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Over a Third of North American Bird Species Are in Danger, Study Finds

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In a comprehensive survey of native bird species in the continental United States, Canada, and Mexico, experts have labeled 37 percent as “at a risk of extinction without significant action,” reports Scientific American.

The 2016 State of North America’s Birds was created with data from tens of thousands of citizen scientists and organizations in all three countries for The North American Bird Conservation Initiative.

The species on the list belong to nine major habitat types [PDF], and each was given a “Concern Score.” Any bird species with a score of 14 or higher made the Watch List, as did species with a 13 concern score paired with a sharply declining population. (A whopping 432 of the 1154 total native species earned the Watch List designation.) Along with the concern score, the full list includes the bird’s scientific name, primary breeding habitat, and the main region in which migratory species spend the winter.

The future of birds in ocean and tropical forest environments were found to be of greatest concern. As Scientific American notes, if subspecies and areas like Hawaii and Guam had been included, the number of species on the Watch List would have been even higher. And though it's a disconcerting assessment, the report serves to bring attention to avian population problems while we still have a chance to do something about them.

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This High-Tech Material Can Change Shape Like an Octopus
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Octopuses can do some pretty amazing things with their skin, like “see” light, resist the pull of their own sticky suction cups, and blend in seamlessly with their surroundings. That last part now has the U.S. Army interested, as Co.Design reports. The military branch’s research office has funded the development a new type of morphing material that works like an octopus’s dynamic skin.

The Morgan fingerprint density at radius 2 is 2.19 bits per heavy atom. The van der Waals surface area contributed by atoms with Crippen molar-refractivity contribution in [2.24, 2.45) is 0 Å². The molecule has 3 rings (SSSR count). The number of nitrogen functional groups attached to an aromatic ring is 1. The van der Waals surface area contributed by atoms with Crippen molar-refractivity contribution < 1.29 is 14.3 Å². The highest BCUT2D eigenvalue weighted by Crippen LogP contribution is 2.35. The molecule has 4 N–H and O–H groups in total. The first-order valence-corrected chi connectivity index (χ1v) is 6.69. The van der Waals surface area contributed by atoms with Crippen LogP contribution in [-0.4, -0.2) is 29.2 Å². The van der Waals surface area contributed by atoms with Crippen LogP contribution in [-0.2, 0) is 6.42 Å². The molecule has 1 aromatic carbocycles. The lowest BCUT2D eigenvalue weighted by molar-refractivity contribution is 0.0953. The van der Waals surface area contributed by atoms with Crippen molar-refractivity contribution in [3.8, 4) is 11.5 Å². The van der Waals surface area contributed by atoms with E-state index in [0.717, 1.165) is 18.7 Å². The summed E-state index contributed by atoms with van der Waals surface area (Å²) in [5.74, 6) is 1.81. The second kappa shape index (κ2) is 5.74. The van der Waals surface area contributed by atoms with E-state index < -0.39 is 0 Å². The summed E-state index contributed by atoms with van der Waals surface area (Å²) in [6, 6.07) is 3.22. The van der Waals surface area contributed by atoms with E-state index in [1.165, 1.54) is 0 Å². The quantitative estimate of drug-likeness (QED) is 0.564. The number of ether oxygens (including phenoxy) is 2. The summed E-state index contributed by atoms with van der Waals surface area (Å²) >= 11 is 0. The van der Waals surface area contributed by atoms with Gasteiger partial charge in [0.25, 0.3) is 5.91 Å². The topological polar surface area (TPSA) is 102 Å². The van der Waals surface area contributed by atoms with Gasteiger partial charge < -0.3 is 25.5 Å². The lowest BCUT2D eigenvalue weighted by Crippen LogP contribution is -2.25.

The skin of an octopus is covered in small, muscular bumps called papillae that allow them to change textures in a fraction of a second. Using this mechanism, octopuses can mimic coral, rocks, and even other animals. The new government-funded research—conducted by scientists at Cornell University—produced a device that works using a similar principle.

“Technologies that use stretchable materials are increasingly important, yet we are unable to control how they stretch with much more sophistication than inflating balloons,” the scientists write in their study, recently published in the journal Science. “Nature, however, demonstrates remarkable control of stretchable surfaces.”

The membrane of the stretchy, silicone material lays flat most of the time, but when it’s inflated with air, it can morph to form almost any 3D shape. So far, the technology has been used to imitate rocks and plants.

You can see the synthetic skin transform from a two-dimensional pad to 3D models of objects in the video below:

It’s easy to see how this feature could be used in military gear. A soldier’s suit made from material like this could theoretically provide custom camouflage for any environment in an instant. Like a lot of military technology, it could also be useful in civilian life down the road. Co.Design writer Jesus Diaz brings up examples like buttons that appear on a car's dashboard only when you need them, or a mixing bowl that rises from the surface of the kitchen counter while you're cooking.

Even if we can mimic the camouflage capabilities of cephalopods, though, other impressive superpowers, like controlling thousands of powerful suction cups or squeezing through spaces the size of a cherry tomato, are still the sole domain of the octopus. For now.

[h/t Co.Design]

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Animals
25 Benefits of Adopting a Rescue Dog
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According to the ASPCA, 3.3 million dogs enter shelters each year in the United States. Although that number has gone down since 2011 (from 3.9 million) there are still millions of dogs waiting in shelters for a forever home. October is Adopt a Shelter Dog Month; here are 25 benefits of adopting a shelter dog.

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